The list of drug-thyroidal axis interactions in Table 2 may not be comprehensive due to the introduction of new drugs that interact with the thyroidal axis or the discovery of previously unknown interactions. The prescriber should be aware of this fact and should consult appropriate reference sources (e.g., package inserts of newly approved drugs, medical literature) for additional information if a drug-drug interaction with levothyroxine is suspected.

Table 2. Drug-Thyroidal Axis Interactions

Drug or Drug Class

Effect

Drugs that may reduce TSH secretion – the reduction is not sustained; therefore, hypothyroidism does not occur

Dopamine/Dopamine Agonists
Glucocorticoids
Octreotide

Use of these agents may result in a transient reduction in TSH secretion when administered at the following doses: Dopamine (≥ 1 mcg/kg/min); Glucocorticoids (hydrocortisone ≥ 100 mg/day or equivalent); Octreotide (> 100 mcg/day).

Drugs that alter thyroid hormone secretion

Drugs that may decrease thyroid hormone secretion, which may result in hypothyroidism

Aminoglutethimide
Amiodarone
Iodide (including iodine-containing radiographic contrast agents)
Lithium
Methimazole
Propylthiouracil (PTU)
Sulfonamides
Tolbutamide

Long-term lithium therapy can result in goiter in up to 50% of patients, and either subclinical or overt hypothyroidism, each in up to 20% of patients. The fetus, neonate, elderly and euthyroid patients with underlying thyroid disease (e.g., Hashimoto's thyroiditis or with Grave's disease previously treated with radioiodine or surgery) are among those individuals who are particularly susceptible to iodine-induced hypothyroidism. Oral cholecystographic agents and amiodarone are slowly excreted, producing more prolonged hypothyroidism than parenterally administered iodinated contrast agents. Long-term aminoglutethimide therapy may minimally decrease T4 and T3 levels and increase TSH, although all values remain within normal limits in most patients.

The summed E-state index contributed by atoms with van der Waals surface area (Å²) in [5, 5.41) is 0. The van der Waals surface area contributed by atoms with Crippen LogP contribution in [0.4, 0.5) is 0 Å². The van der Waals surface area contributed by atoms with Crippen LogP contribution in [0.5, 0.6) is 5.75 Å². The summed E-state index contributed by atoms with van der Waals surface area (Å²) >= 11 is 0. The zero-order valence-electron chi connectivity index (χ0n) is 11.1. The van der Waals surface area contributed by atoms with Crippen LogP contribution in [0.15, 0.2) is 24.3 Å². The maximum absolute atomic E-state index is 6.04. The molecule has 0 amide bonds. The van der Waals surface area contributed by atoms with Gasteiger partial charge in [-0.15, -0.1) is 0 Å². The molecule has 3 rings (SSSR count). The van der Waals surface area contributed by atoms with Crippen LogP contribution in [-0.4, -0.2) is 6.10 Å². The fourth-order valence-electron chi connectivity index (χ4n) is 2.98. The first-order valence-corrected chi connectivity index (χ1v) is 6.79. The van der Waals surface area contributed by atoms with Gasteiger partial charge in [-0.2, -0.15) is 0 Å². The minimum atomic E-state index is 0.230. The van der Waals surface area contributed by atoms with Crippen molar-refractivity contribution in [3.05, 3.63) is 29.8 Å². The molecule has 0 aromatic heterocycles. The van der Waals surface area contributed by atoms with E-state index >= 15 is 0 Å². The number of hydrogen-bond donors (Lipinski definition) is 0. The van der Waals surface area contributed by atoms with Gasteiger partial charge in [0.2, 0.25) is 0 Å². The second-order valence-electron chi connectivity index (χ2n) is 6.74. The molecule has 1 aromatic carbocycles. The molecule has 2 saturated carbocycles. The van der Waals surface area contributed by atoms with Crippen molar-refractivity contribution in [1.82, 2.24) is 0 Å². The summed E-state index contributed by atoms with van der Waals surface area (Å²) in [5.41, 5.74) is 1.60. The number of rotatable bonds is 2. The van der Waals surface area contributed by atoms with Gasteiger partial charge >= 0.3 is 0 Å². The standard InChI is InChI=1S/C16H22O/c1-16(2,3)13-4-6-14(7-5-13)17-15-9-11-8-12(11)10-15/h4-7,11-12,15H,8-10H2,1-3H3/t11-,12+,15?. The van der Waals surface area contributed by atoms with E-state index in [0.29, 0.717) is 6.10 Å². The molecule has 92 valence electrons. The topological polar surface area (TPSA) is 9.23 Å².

Drugs that may increase thyroid hormone secretion, which may result in hyperthyroidism

Amiodarone
Iodide (including iodine-containing radiographic contrast agents)

Iodide and drugs that contain pharmacologic amounts of iodide may cause hyperthyroidism in euthyroid patients with Grave's disease previously treated with antithyroid drugs or in euthyroid patients with thyroid autonomy (e.g., multinodular goiter or hyperfunctioning thyroid adenoma). Hyperthyroidism may develop over several weeks and may persist for several months after therapy discontinuation. Amiodarone may induce hyperthyroidism by causing thyroiditis.

Drugs that may decrease T4 absorption, which may result in hypothyroidism

Antacids
- Aluminum & Magnesium
Hydroxides
- Simethicone
Bile Acid Sequestrants
- Cholestyramine
- Colestipol
Calcium Carbonate
Cation Exchange Resins
- Kayexalate
Ferrous Sulfate
Orlistat
Sucralfate

Concurrent use may reduce the efficacy of levothyroxine by binding and delaying or preventing absorption, potentially resulting in hypothyroidism. Calcium carbonate may form an insoluble chelate with levothyroxine, and ferrous sulfate likely forms a ferric-thyroxine complex. Administer levothyroxine at least 4 hours apart from these agents. Patients treated concomitantly with orlistat and levothyroxine should be monitored for changes in thyroid function.

Drugs that may alter T4 and T3 serum transport - but FT4 concentration remains normal; and therefore, the patient remains euthyroid